David L.: Hail to the . . . Nationals! And congratulations to you and Jeff on taking advantage of the opportunity to enjoy a live and in person look at the World Series. I’ve been rooting for the Nationals also and was happy to see their “come from behind” victories. As you can recall from the 1970s glory days of the Washington NFL franchise, it’s wonderful to see how sports can transcend political differences in a city that needs to find some common ground. . . and this time it lasted nearly 24 hours. I really enjoyed those wonderful sketches and the story behind them.

Robin K.: I grew up in a D.C. suburb, and my dad used to take me and my brother to Washington Senators games. We were devastated when the team left Washington. I haven’t lived in the area for over 40 years now, but each and every sports team there is my “home” team. I was thrilled when I heard the Nats were going in to be in the World Series. I was only able to watch game 6, and what a game it was! The Senators were never a great team in my lifetime, but they weren’t bad, either. I am so THRILLED that the Nats pulled out that World Series Championship – as are my numerous high school buddies with ties to the area. No matter where we live, Washington teams are the “home team!” Thanks for your accounts of the events – I skipped everything in between and read the World Series parts first! 🙂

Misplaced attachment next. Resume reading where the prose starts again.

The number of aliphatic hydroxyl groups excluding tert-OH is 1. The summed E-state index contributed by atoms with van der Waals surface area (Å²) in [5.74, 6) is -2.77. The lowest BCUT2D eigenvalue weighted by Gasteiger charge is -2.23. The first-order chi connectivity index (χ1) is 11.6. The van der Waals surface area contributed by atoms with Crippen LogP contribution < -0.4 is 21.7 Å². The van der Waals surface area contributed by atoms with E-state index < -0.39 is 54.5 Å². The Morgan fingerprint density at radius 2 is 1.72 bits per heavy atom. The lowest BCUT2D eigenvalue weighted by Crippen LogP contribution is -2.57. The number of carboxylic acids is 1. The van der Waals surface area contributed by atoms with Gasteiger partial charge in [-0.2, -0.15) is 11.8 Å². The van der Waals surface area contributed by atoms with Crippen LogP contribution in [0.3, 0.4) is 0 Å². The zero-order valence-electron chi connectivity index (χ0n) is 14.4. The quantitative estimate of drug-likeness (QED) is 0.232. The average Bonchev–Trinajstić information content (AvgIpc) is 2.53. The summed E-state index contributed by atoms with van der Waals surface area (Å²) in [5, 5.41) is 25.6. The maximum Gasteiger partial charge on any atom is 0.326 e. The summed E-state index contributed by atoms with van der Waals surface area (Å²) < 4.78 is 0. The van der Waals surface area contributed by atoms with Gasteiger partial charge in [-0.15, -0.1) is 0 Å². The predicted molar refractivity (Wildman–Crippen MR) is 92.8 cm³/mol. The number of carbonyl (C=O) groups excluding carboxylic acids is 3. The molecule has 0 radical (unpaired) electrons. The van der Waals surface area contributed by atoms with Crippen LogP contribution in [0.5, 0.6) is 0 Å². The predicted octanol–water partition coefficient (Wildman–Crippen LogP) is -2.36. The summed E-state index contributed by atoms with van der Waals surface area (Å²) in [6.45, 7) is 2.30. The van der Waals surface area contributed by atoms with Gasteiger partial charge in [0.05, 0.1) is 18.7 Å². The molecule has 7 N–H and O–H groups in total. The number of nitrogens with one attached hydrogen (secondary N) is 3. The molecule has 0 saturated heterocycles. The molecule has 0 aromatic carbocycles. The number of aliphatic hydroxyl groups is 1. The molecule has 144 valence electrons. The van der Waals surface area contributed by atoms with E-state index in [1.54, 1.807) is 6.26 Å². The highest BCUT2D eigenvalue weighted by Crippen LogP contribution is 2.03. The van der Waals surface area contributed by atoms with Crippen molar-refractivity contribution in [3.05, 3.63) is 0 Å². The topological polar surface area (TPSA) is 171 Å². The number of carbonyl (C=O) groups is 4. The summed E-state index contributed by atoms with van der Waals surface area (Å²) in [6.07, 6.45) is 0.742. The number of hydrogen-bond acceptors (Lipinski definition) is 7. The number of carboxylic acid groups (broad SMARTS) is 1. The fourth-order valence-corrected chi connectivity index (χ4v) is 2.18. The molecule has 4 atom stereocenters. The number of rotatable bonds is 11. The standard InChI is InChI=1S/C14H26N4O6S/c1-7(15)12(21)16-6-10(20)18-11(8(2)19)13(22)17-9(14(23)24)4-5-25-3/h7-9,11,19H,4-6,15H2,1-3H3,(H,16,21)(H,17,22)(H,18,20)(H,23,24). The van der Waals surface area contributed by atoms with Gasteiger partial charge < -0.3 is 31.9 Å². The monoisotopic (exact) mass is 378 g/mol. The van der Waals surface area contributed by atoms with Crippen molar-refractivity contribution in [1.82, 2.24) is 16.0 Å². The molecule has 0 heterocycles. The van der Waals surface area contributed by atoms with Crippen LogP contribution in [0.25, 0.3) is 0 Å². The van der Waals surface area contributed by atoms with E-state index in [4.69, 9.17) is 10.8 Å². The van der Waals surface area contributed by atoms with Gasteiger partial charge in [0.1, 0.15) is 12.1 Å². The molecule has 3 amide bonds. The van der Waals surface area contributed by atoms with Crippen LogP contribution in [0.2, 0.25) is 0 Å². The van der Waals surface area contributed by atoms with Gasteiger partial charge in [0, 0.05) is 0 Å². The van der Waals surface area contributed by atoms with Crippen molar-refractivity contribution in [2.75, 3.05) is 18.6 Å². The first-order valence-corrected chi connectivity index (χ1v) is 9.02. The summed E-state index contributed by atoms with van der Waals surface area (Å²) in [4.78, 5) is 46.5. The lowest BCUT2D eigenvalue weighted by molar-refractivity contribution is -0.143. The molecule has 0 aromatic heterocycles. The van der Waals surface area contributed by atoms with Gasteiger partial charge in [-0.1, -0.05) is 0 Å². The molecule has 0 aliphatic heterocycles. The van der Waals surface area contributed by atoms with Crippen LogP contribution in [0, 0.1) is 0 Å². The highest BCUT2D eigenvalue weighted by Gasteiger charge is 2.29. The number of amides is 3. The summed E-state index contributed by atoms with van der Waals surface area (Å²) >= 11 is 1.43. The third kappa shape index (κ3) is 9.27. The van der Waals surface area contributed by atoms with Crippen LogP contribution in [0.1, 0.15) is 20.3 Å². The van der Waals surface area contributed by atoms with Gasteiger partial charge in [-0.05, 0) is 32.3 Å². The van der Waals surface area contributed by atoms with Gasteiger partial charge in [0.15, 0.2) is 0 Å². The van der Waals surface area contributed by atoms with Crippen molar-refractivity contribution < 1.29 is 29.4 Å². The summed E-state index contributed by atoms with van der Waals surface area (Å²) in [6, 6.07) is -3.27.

Eric S.: Your basket of apples (last week’s watercolor) looks delicious.

Curtis D.: Being from Mississippi I took that as a small dig. Also, as a former HIS Band Director, tell Eric that we always need tuba players.

Vicki G.: Love the followup articles on Nancy Drew. Thanks for interesting newsletters.